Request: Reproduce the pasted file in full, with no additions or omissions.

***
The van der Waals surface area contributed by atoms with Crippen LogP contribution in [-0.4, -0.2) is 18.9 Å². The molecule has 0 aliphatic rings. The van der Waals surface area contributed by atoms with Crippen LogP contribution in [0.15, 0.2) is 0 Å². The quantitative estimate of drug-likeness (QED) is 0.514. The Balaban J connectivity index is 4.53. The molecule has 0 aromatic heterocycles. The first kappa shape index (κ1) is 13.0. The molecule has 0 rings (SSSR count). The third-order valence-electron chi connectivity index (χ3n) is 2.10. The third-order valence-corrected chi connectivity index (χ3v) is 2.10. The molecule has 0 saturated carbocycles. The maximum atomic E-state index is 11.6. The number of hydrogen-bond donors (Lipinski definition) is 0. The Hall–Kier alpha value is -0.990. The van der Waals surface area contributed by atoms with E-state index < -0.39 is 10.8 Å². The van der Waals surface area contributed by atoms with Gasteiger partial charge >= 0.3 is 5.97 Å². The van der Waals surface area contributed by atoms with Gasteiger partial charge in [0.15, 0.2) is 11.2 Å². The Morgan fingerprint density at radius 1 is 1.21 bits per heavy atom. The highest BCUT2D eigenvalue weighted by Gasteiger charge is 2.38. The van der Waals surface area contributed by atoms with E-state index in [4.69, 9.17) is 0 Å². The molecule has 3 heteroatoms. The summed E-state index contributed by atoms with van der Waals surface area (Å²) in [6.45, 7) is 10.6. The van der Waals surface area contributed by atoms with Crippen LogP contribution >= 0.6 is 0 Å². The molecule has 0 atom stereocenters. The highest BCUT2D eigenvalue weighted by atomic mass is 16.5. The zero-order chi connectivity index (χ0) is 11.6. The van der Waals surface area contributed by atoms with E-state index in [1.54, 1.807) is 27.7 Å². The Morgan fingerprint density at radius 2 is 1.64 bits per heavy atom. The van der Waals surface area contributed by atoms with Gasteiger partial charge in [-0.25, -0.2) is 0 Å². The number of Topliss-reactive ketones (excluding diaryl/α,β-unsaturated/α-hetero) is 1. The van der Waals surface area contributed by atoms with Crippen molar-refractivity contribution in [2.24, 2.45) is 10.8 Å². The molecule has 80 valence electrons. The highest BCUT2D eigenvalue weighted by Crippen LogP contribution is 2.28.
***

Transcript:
The van der Waals surface area contributed by atoms with Crippen LogP contribution in [-0.4, -0.2) is 18.9 Å². The molecule has 0 aliphatic rings. The van der Waals surface area contributed by atoms with Crippen LogP contribution in [0.15, 0.2) is 0 Å². The quantitative estimate of drug-likeness (QED) is 0.514. The Balaban J connectivity index is 4.53. The molecule has 0 aromatic heterocycles. The first kappa shape index (κ1) is 13.0. The molecule has 0 rings (SSSR count). The third-order valence-electron chi connectivity index (χ3n) is 2.10. The third-order valence-corrected chi connectivity index (χ3v) is 2.10. The molecule has 0 saturated carbocycles. The maximum atomic E-state index is 11.6. The number of hydrogen-bond donors (Lipinski definition) is 0. The Hall–Kier alpha value is -0.990. The van der Waals surface area contributed by atoms with E-state index < -0.39 is 10.8 Å². The van der Waals surface area contributed by atoms with Gasteiger partial charge >= 0.3 is 5.97 Å². The van der Waals surface area contributed by atoms with Gasteiger partial charge in [0.15, 0.2) is 11.2 Å². The Morgan fingerprint density at radius 1 is 1.21 bits per heavy atom. The highest BCUT2D eigenvalue weighted by Gasteiger charge is 2.38. The van der Waals surface area contributed by atoms with E-state index in [4.69, 9.17) is 0 Å². The molecule has 3 heteroatoms. The summed E-state index contributed by atoms with van der Waals surface area (Å²) in [6.45, 7) is 10.6. The van der Waals surface area contributed by atoms with Crippen LogP contribution >= 0.6 is 0 Å². The molecule has 0 atom stereocenters. The highest BCUT2D eigenvalue weighted by atomic mass is 16.5. The zero-order chi connectivity index (χ0) is 11.6. The van der Waals surface area contributed by atoms with E-state index in [1.54, 1.807) is 27.7 Å². The Morgan fingerprint density at radius 2 is 1.64 bits per heavy atom. The van der Waals surface area contributed by atoms with Gasteiger partial charge in [-0.25, -0.2) is 0 Å². The number of Topliss-reactive ketones (excluding diaryl/α,β-unsaturated/α-hetero) is 1. The van der Waals surface area contributed by atoms with Crippen molar-refractivity contribution in [2.24, 2.45) is 10.8 Å². The molecule has 80 valence electrons. The highest BCUT2D eigenvalue weighted by Crippen LogP contribution is 2.28.